NY #7: Ethics and Aesthetics

I'm in New York with two other Open School East Associates to take part in a conference called Composing Differences at MOMA PS1.

Before we left for New York, we asked a few practitioners to share some material with us that we might be able to draw on for our presentation at the conference. Dexter Sinister sent us some bulletins from The Serving Library.
I just read Why Bother by Angie Keefer, it had a promising start about mistaking convergence for meaning, and then it mentioned Wittgenstein and I was hooked.

I love reading about Wittgenstein. I've read two biographies - one about his family (his brother was the most famous one armed pianist that ever lived), and one focusing on his infamous meeting with Karl Popper (where Wittgenstein apparently "brandished" a poker at the Viennese philosopher of science). I've also read Correction by Thomas Bernhard in which a Wittgenstein-esque philosopher builds a perfectly conical house for his sister before killing himself. And Wittgenstein's Mistress by David Markson in which an unnamed narrator experiences a literal version of the problem of solipsism.

As for his philosophy... I own both the Tractacus and Philosophical Investigations, but I bought them a long time ago before I had the necessary patience and understanding to fully engage with them. I get the general vibe of each book (they are almost totally contradictory as to what is the vital quality of language), but I don't know the text.

In Why Bother, Keefer describes the process of reading Wittgenstein and understanding why you would be interested in reading Wittgenstein. And she does an amazing job.


One section of the essay really struck me, and it's where she mentions A Lecture on Ethics, given by Wittgenstein in 1929.

Last year I listened to a lecture by Timothy Morton and he mentioned something about aesthetics being central to ethics. I liked the idea but I couldn't work out why. I googled the phrase and not much came up - or at least the stuff that came up didn't seem to be about the same idea that I understood when I heard Morton speaking.

It turns out that Wittgenstein understood me perfectly. Here is Angie Keefer explaining the main argument of A Lecture on Ethics.

'In the trivial sense, a word like ‘good’ accords with a pre-determined standard. i.e. Something is ‘good’ if it meets a quantifiable mark. Think of a good athlete or a good chess player or a good canoe. We know how to tell good from bad in each case because we have certain agreed upon metrics. That’s relative good. That’s the trivial sense. This trivial sense is, in turn, the basis of a metaphor we use to say something is good in the ethical sense. e.g. When I say, “Wittgenstein is a good person,” my meaning is conveyed because we understand ‘good’ in the relative sense and can draw on that sense of goodness as a metaphor for something that can’t be measured—an absolute good, a good “beyond” facts.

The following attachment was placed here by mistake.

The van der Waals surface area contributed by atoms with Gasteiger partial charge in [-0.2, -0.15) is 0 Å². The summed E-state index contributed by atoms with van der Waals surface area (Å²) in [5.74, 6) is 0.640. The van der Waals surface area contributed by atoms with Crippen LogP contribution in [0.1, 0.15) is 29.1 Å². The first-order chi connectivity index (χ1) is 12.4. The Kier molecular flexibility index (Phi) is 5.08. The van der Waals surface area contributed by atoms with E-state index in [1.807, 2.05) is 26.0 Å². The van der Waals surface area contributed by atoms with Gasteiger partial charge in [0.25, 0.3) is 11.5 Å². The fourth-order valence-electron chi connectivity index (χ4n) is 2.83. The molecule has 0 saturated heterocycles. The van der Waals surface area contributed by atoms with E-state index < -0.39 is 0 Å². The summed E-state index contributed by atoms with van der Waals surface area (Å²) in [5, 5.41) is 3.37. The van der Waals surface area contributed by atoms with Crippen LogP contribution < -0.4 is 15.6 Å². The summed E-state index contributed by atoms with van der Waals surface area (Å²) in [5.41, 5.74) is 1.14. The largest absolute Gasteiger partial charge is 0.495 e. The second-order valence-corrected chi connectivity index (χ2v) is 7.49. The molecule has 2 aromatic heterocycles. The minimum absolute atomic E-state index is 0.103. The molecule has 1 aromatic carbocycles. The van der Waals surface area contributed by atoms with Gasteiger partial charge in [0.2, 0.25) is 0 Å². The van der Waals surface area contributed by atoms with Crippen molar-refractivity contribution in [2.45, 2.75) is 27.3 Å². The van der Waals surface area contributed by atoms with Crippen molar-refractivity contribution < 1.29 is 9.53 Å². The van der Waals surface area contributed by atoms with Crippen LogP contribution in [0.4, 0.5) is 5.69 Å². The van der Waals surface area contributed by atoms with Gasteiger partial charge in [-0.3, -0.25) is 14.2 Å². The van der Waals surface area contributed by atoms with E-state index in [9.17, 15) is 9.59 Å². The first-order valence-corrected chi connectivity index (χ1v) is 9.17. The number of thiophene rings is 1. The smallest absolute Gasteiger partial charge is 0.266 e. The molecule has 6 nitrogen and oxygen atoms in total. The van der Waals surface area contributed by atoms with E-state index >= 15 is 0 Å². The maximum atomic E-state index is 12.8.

One way to detect whether a word is being used in the trivial or in the ethical sense is to try replacing it with other terms. If I say a canoe is good, and I mean the canoe is sea-worthy and will hold three people without
sinking, that is a defensible use of the word ‘good’. But if I say Wittgenstein is good, I can’t replace ‘good’ in the same way, with a standard measure. I have to rely on ethical arguments to substantiate my description. I am not dealing in facts. My meaning is ultimately indefensible.

In the first case—the canoe—I’ve made a logical proposition. It involves facts that can be vetted.

In the second case, I’ve issued an aesthetic statement. It can’t be verified.'

And then, Keefer carries on with Wittgenstein's words,

'Ethics, so far as it springs from the desire to say something about the ultimate meaning of life, the absolute good, the absolute valuable, can be no science.

What it says does not add to our knowledge in any sense.

But it is a document of a tendency in the human mind which I personally cannot help respecting deeply and I would not for my life ridicule it.'

Then, back to Keefer,

'The most meaningful (absolute) form eludes meaningful (relative) articulation, but the process of attempting
articulation is, itself, the practice of giving form to ethics. And that is what artists do.'